A badly corroded battery.

Car Battery Maintenance Basics

First thing in the morning, you leave the house thinking about work, bills, kids, whatever. You get in your car, put the key in the ignition, turn the key, and… Nothing. Or maybe the engine turns over painfully slow, then stops all together. Or maybe it just makes a really loud click.

Now what?

It’s possible that your battery needs to be charged or replaced. An auto battery replacement is an easy job the average driver can safely do themselves.

*First- a note about safety when working with a car battery.

Gloves and protective eyewear should be worn when working on batteries.

Automotive electricity generally won’t kill you, but it will hurt and can cause burns, so use caution and consult a quality repair manual before working on your cars electrical system.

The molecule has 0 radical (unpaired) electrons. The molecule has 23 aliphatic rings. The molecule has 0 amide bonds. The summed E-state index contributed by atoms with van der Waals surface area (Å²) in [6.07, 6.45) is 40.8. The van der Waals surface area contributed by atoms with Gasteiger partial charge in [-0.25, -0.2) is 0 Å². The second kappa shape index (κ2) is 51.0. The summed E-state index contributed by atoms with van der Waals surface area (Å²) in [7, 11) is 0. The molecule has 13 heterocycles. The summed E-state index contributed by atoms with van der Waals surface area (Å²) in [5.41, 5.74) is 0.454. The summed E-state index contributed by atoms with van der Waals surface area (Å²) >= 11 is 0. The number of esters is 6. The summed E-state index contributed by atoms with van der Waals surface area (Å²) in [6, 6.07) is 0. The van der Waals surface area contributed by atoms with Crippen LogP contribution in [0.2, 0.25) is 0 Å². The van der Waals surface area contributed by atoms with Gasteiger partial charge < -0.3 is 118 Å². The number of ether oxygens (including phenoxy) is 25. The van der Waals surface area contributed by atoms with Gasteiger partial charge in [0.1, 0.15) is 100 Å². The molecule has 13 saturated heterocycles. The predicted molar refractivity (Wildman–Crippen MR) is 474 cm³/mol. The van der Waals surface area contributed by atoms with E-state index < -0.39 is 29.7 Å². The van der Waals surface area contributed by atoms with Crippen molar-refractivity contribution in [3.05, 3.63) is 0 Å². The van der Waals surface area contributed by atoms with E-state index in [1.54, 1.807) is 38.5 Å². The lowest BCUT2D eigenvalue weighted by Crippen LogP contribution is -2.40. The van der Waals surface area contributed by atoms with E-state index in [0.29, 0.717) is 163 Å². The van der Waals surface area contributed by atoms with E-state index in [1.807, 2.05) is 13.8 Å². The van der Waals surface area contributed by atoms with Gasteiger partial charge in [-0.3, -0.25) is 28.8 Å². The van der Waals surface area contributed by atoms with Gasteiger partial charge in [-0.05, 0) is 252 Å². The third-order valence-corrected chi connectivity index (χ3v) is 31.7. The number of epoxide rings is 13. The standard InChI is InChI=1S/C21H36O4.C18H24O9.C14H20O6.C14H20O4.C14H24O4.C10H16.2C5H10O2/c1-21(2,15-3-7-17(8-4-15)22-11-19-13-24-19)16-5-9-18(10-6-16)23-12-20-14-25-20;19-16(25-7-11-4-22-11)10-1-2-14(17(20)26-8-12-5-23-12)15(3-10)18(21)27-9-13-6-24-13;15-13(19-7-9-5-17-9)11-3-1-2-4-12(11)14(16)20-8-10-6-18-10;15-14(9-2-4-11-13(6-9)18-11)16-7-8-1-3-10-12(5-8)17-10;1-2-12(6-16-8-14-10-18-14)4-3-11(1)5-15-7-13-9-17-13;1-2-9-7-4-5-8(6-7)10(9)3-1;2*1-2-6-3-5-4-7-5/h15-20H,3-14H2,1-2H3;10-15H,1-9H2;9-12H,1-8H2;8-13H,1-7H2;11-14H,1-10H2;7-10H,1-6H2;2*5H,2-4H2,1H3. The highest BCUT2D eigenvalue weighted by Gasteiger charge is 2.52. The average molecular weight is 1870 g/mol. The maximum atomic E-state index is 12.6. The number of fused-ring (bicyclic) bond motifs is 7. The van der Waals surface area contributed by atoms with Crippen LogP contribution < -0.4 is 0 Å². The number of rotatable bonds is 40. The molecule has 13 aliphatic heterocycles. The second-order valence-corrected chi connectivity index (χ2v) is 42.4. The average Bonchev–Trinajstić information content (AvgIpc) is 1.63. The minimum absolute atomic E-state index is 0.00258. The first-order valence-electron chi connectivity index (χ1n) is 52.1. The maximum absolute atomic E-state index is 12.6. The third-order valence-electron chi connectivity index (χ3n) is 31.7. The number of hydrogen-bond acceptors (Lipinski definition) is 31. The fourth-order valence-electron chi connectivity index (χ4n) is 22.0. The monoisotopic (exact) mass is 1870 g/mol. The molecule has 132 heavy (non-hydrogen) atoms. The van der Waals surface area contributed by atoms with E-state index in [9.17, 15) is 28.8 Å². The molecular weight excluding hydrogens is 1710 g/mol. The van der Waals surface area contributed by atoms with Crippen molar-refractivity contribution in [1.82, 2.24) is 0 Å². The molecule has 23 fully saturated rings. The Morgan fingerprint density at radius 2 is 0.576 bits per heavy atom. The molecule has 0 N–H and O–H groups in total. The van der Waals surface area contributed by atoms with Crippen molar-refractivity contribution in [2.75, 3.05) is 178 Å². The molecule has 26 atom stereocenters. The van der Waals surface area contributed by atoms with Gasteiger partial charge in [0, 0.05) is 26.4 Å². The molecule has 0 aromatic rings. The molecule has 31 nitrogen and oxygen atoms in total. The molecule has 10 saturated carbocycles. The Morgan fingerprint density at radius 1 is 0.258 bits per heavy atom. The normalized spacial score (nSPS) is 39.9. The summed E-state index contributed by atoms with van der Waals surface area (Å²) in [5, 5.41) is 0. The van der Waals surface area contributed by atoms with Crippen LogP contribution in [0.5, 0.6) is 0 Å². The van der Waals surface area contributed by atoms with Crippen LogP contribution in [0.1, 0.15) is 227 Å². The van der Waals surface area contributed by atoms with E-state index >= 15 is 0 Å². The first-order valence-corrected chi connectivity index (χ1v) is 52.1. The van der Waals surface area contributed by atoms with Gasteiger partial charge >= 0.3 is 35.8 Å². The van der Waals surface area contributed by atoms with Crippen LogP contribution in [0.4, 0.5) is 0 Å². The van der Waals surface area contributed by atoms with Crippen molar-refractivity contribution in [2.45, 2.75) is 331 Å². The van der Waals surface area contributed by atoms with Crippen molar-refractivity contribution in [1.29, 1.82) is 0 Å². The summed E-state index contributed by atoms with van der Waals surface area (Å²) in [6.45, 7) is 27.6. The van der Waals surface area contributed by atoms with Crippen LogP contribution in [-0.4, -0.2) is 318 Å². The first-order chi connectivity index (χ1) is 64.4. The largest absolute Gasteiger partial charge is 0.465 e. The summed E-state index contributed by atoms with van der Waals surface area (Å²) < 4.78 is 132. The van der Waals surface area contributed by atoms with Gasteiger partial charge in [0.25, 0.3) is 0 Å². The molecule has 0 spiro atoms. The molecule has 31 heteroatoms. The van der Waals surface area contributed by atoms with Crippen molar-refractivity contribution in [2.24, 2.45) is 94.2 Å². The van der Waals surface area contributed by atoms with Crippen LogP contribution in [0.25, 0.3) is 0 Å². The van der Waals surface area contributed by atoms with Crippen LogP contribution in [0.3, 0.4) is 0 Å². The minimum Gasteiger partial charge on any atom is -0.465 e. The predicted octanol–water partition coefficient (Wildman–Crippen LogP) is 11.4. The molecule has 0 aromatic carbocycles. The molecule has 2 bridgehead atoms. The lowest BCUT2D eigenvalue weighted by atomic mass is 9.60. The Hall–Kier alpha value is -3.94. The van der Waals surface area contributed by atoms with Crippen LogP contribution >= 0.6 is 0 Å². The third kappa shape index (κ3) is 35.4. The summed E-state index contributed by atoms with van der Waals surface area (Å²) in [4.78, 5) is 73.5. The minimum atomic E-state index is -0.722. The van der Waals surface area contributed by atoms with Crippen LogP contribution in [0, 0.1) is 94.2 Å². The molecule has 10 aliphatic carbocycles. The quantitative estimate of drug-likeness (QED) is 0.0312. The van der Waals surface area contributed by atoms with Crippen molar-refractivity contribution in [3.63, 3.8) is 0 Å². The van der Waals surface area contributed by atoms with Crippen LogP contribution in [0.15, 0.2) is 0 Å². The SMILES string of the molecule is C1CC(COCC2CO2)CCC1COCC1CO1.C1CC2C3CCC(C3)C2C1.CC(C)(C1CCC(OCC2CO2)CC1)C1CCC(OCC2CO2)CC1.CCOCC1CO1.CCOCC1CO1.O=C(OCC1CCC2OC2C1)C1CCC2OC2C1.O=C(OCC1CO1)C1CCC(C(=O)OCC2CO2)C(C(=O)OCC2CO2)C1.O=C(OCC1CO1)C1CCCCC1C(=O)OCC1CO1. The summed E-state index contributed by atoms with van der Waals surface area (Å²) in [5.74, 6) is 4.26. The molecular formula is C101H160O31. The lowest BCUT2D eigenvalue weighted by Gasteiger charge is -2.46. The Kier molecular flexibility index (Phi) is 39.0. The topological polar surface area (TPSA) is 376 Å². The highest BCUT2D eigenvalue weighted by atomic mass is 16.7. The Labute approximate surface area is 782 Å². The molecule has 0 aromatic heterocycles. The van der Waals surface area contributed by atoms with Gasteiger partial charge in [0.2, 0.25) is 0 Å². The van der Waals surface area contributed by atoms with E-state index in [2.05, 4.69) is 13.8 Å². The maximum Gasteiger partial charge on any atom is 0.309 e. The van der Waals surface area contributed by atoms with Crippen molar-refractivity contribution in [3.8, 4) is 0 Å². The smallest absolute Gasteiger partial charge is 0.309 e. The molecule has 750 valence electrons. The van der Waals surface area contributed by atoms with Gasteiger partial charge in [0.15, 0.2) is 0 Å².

Typically, car batteries will show a plus-sign on one post and a negative-sign on the other to indicate direction of current. Negative is typically a black wire and is called ground or earth. Ground will run from the battery to a place on the frame or engine. Positive will run to a solenoid or a junction point with many other wires connecting to it. Consult a repair manual if you are not sure.

Do not reverse the battery cables. Installing a battery backward, negative to positive, can damage vehicle electronics, destroy the battery and even cause fires and explosions.

A basic diagram of a vehicle starting and charging system.

When removing battery cables, always remove the negative cable first and ensure the terminal end is not touching metal or any part of the car before removing the positive. This prevents the electricity in the circuit from being able to shock you.

Batteries store power through an electrical process that involves plates of lead, liquid, electrical current and sulphuric acid. Sulphuric acid will cause severe burns to skin, eyes and airways when it comes in contact with them.